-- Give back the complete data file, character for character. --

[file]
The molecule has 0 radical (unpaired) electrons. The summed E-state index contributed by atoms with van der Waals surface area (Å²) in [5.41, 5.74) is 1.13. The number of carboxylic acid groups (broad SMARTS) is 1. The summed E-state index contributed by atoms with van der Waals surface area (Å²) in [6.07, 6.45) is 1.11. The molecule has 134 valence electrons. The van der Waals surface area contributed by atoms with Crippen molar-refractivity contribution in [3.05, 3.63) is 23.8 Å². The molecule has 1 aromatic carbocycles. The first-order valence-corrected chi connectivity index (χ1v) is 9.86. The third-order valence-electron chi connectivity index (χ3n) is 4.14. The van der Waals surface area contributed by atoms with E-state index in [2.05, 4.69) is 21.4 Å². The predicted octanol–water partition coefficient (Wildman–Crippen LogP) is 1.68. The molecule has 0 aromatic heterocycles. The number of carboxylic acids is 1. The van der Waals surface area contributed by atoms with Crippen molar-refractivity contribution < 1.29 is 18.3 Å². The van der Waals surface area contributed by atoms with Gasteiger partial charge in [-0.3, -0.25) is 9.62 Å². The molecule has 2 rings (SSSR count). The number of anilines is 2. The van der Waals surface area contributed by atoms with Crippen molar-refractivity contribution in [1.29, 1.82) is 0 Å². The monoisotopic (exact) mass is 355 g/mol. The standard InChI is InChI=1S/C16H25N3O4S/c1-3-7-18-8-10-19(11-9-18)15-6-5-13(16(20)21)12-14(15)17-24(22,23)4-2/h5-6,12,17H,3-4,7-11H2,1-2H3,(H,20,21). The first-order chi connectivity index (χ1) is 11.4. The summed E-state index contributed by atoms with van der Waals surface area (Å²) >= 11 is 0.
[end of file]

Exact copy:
The molecule has 0 radical (unpaired) electrons. The summed E-state index contributed by atoms with van der Waals surface area (Å²) in [5.41, 5.74) is 1.13. The number of carboxylic acid groups (broad SMARTS) is 1. The summed E-state index contributed by atoms with van der Waals surface area (Å²) in [6.07, 6.45) is 1.11. The molecule has 134 valence electrons. The van der Waals surface area contributed by atoms with Crippen molar-refractivity contribution in [3.05, 3.63) is 23.8 Å². The molecule has 1 aromatic carbocycles. The first-order valence-corrected chi connectivity index (χ1v) is 9.86. The third-order valence-electron chi connectivity index (χ3n) is 4.14. The van der Waals surface area contributed by atoms with E-state index in [2.05, 4.69) is 21.4 Å². The predicted octanol–water partition coefficient (Wildman–Crippen LogP) is 1.68. The molecule has 0 aromatic heterocycles. The number of carboxylic acids is 1. The van der Waals surface area contributed by atoms with Crippen molar-refractivity contribution < 1.29 is 18.3 Å². The van der Waals surface area contributed by atoms with Gasteiger partial charge in [-0.3, -0.25) is 9.62 Å². The molecule has 2 rings (SSSR count). The number of anilines is 2. The van der Waals surface area contributed by atoms with Crippen molar-refractivity contribution in [1.29, 1.82) is 0 Å². The monoisotopic (exact) mass is 355 g/mol. The standard InChI is InChI=1S/C16H25N3O4S/c1-3-7-18-8-10-19(11-9-18)15-6-5-13(16(20)21)12-14(15)17-24(22,23)4-2/h5-6,12,17H,3-4,7-11H2,1-2H3,(H,20,21). The first-order chi connectivity index (χ1) is 11.4. The summed E-state index contributed by atoms with van der Waals surface area (Å²) >= 11 is 0.